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White House Ponders Possible Restrictions on Chinese Researchers

The New York Times is reporting the Trump administration's proposal to increase visa restrictions on Chinese nationals to counter, it says, a high level of espionage. Already in place are the Export Administration Regulations (EAR), to prevent transport of sensitive products and information out of the U.S. Companies working in the relevant areas must secure an "export license" before allowing the nationals of designated countries access to related projects. However restrictions on Chinese nationals beyond EAR could include barring them from work on, for example, advanced materials, and making them ineligible for certain types of visas. The discussion takes place against the backdrop of a possible trade war and China's ambitious technological development program "Made in 2025." Proponents also point to the example of a Chinese student at a Pentagon-funded lab whose supervisor grew suspicious of his attempts to share cutting-edge technology with colleagues in China. Indeed, the student returned to China and his company now appears to have developed advanced military technology (an "invisibility cloak") based on his studies in the U.S.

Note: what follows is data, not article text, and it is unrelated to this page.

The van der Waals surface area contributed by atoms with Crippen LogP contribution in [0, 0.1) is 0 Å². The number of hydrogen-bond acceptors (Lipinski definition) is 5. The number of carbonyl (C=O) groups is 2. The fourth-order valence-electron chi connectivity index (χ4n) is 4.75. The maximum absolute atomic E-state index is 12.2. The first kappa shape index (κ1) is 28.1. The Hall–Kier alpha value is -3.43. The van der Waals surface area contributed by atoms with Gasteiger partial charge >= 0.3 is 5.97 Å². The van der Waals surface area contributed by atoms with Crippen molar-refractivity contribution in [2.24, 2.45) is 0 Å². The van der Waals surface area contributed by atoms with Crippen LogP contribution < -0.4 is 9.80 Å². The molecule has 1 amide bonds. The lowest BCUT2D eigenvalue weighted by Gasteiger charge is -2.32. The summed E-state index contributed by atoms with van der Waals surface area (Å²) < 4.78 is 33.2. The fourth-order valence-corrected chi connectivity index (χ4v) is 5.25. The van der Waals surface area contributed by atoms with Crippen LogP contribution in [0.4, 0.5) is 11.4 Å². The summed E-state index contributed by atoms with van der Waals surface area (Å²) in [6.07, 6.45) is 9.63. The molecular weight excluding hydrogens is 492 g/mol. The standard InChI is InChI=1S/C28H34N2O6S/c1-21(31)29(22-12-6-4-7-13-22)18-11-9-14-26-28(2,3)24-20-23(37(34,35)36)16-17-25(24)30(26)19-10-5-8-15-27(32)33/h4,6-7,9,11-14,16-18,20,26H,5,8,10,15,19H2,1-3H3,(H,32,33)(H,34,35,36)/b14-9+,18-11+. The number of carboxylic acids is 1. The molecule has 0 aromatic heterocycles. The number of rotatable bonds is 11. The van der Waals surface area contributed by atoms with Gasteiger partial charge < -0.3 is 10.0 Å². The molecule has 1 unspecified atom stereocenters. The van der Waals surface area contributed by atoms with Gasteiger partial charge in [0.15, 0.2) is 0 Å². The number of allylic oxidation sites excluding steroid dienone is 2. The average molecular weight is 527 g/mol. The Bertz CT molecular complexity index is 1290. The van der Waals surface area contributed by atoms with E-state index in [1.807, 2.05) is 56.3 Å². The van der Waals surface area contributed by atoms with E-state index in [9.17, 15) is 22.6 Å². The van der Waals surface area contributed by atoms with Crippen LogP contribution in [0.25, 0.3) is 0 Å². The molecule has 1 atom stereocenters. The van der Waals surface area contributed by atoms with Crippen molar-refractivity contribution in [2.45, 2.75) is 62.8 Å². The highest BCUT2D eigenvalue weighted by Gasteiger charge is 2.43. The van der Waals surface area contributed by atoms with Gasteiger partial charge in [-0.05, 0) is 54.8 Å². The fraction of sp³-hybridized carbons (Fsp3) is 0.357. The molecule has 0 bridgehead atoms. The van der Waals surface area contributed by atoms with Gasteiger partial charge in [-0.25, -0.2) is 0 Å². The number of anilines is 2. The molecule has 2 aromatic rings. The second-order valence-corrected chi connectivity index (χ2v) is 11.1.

On the other hand, most researchers, including the supervisor himself, do not favor greater restriction on collaboration and information sharing. Current restrictions, they say, are enough to safeguard U.S. security; and the benefit of U.S.-style free information flow well worth the cost. Implementing a more restrictive approach may indeed reduce Chinese access to cutting-edge technological research, but partly because it will destroy the research system that produces it.

Find more about the proposed restrictions here:


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